“Are you like the Jonah Hill character in Moneyball?”
Matt Bayer, AB ’11, has heard this question hundreds of times. His response? “Yes, I am. But it would have been more fun if the character had been played by Brad Pitt!”
Bayer works as project director of baseball development for the St. Louis Cardinals, a job similar to the one portrayed by Hill in the 2011 film Moneyball.
“That movie came out 12 years ago,” Bayer says. “It’s ancient history, a completely different world from what we’re doing now.”
Bayer’s job is to oversee the day-to-day operations of the Cardinals’ baseball research and development group — and to organize the analysis of data that’s become a part of the game of baseball and most every other professional sport.
“For all the baseball decisions the Cardinals make, we have large datasets that we need to turn into usable information,” Bayer says. “I work with other groups within our baseball operations team to set priorities, help with analytics projects and try to make those decisions easier.”
At WashU, Bayer majored in mathematics and economics, both in Arts & Sciences, while playing baseball for four years — all experiences that align perfectly with what he’s doing now. “It’s not just numbers in a spreadsheet,” Bayer says. “If I had to describe my job in two words, I’d say ‘automate’ and ‘synthesize,’ which is what we’re doing with the data. Every game generates so many numbers. How do we automatically get them into our system and how do we automatically and quickly get the analysis to the coaches and players who need it? How do we present the data so that it’s actually usable?”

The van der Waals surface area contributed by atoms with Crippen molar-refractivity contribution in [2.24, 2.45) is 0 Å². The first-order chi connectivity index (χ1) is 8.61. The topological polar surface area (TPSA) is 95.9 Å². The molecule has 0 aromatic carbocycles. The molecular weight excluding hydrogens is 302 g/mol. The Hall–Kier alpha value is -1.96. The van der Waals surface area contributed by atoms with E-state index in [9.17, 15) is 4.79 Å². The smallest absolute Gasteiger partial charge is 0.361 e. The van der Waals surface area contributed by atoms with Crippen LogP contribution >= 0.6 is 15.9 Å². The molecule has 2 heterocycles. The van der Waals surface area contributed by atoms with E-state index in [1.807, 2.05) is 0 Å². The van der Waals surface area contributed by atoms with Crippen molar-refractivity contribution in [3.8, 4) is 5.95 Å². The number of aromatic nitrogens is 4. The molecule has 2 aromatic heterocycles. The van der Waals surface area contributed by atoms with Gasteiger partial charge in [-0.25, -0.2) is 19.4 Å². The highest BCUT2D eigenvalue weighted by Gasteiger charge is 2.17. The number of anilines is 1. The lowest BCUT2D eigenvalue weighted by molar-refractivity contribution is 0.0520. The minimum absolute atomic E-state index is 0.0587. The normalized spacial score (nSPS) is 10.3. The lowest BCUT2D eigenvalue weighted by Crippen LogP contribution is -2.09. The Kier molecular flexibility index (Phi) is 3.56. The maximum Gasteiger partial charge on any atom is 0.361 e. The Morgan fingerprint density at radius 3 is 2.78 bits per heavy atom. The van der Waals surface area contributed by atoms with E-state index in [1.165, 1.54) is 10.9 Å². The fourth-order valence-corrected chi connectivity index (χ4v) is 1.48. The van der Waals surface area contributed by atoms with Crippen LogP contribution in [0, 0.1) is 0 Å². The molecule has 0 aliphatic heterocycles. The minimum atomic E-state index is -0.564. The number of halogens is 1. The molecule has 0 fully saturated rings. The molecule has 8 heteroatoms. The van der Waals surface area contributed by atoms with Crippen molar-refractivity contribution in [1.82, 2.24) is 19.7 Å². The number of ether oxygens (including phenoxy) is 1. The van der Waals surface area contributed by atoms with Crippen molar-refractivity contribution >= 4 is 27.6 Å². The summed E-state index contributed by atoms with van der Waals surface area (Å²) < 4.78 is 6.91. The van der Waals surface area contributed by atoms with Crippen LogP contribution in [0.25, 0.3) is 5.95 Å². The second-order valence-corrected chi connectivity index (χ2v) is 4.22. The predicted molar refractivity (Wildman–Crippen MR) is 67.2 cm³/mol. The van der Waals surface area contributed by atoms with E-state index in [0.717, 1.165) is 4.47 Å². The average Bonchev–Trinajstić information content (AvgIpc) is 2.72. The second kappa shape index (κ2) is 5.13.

And every day, he gets to work in an office inside a Major League Baseball stadium.
“I’m very competitive, so I want to help the team win,” he says. “It’s rewarding because the Cardinals are such an important part of St. Louis. I get to do something I love — and I get to see tangible results.”
He hopes to keep moving forward in his baseball career.
“Most of the jobs I’ve had within baseball have not really existed before,” he says. “Big data in baseball is such a new thing. I want to see where I can be helpful and continue to grow.”
Bayer lives in Webster Groves, Missouri, with his wife, Betty (Gibson) Bayer, AB ’11, and their two children, ages 5 and 3. He describes his life now as a commercial for WashU. “My wife lived across the hall from me my first year. And we still keep up with many of our friends. They live across the country, but we were able to have our own reunion last summer.
“I got a great education; I got to play baseball; and I was able to get this dream job of mine to work in baseball,” Bayer says. “Everything about WashU was a great experience.”